I was so excited for this album before it came out, that I even changed my “welcome” music on my MySpace page (yeah, buddy) to the rock-out Fleetwood Mac “Tusk” section of “With Your Kiss.” And it did not disappoint. Sure, there are some moments, such as “Is This Love?” or “Sometimes They Stay, Sometimes They Go,” that aren’t the strongest offerings in SB’s entire discography. But then there are other songs like the aforementioned “On A Perfect Day,” “Rearranged,” or “Hereafter” which represent perfect SB openers, closers, and ballads. “Hereafter” and its counterpart, “Watching The Tide,” from Octane, represent two very special moments in the Spock’s discography, where the album lets us catch our breath and we are treated to the beautiful combination that is Ryo‘s gentle piano playing and Nick‘s tentative and  vulnerable singing, a combination we might not hear too often nowadays, sadly. When the quiet erhu instrument enters the song around the three-minute mark, my chest inevitably clutches and I find myself fighting back tears. Every time.

There is enough variety, beauty, rock, and roll on this album that it would be a welcome addition to my milk crate of tunes while I lay waiting for death or rescue on an island.

Beware of Darkness (1996)

My love for this album first began when watching the Don’t Try This At Home DVD. I was still working my way through the back catalog of the band at this time, and from the very first time I heard “The Doorway,” I was hooked on the song. After listening to roughly 7,000 hours of Neal Morse compositions since then, I’ll admit the songwriting doesn’t hold up perfectly well, but I like to think of that song as a perfect early example of that trademark Neal Morse sound, which we have heard all through his various projects. What makes the song for me, though, are three things: Dave Meros‘ bass entering the song. When it takes the melody, it’s a great moment for bass players everywhere. Next is the infinitely singable chorus. I’m listening to it as I write this, and I literally had to stop typing so I could sing-yell “You are the door!” It’s also a great example of the great backup vocals Nick D’Virgilio supplied that would herald the fantastic lead vocalist he’d become later in Spock’s Beard 2.0. Lastly, there’s the fantastic call-and-response acoustic guitar section that is such great fun when performed live with Neal, Nick, and Al all up front on three guitars. Over 15 years later, I can still pop in that DVD, marvel at how blurry it seems now, and smile at how endearing that moment still is to this day, despite the song’s slight cracks it has shown with age.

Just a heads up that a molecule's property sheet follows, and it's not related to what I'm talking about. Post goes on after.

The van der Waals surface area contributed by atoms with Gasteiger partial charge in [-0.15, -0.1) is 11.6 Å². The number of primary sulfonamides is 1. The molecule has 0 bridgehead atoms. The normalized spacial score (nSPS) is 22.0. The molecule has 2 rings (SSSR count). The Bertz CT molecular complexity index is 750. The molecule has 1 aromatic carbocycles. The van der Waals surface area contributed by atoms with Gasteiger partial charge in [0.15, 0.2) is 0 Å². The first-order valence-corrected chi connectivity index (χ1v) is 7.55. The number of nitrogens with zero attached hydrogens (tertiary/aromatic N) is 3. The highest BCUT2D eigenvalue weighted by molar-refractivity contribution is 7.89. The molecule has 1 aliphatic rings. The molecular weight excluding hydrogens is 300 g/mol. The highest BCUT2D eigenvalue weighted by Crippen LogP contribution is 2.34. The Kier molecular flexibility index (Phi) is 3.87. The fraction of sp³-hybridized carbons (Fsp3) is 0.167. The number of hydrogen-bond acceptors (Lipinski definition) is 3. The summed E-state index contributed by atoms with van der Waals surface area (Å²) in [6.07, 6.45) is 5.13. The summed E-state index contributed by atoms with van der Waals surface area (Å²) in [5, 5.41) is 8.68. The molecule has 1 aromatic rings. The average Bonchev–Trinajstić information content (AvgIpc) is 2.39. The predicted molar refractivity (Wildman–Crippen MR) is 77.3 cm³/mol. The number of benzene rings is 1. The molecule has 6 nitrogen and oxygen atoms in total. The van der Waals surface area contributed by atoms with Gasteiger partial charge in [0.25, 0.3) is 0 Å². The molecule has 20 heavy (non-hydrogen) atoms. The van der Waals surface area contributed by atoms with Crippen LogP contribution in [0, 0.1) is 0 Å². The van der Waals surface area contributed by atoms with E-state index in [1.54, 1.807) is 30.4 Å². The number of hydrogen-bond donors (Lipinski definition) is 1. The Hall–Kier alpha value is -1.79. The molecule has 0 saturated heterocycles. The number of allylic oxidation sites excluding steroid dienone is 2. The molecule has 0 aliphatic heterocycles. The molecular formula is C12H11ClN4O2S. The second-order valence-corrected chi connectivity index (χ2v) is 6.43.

The rest of Beware of Darkness features some other all-time favorites such as the humble Chataqua and longtime Beardie fan-favorite “Walking On The Wind.” And as the next album’s “June” points out, the crowd will always keep on singin’ “Waste Away.” We also have to give props to the album that started the legendary “Thoughts” saga, which has carried us across several albums, and not one, but two bands.

Beware of Darkness might not be the greatest Spock’s Beard album they ever made, but it takes me back to some great times in my life (as recently as 2016, when I drove home from Snow performed live at MorseFest in Tennessee and I played the album for my wife’s first time) and has so much replay value that it would sound great on my headphones while I tried breaking open coconuts with an ice skate I found in a FedEx package.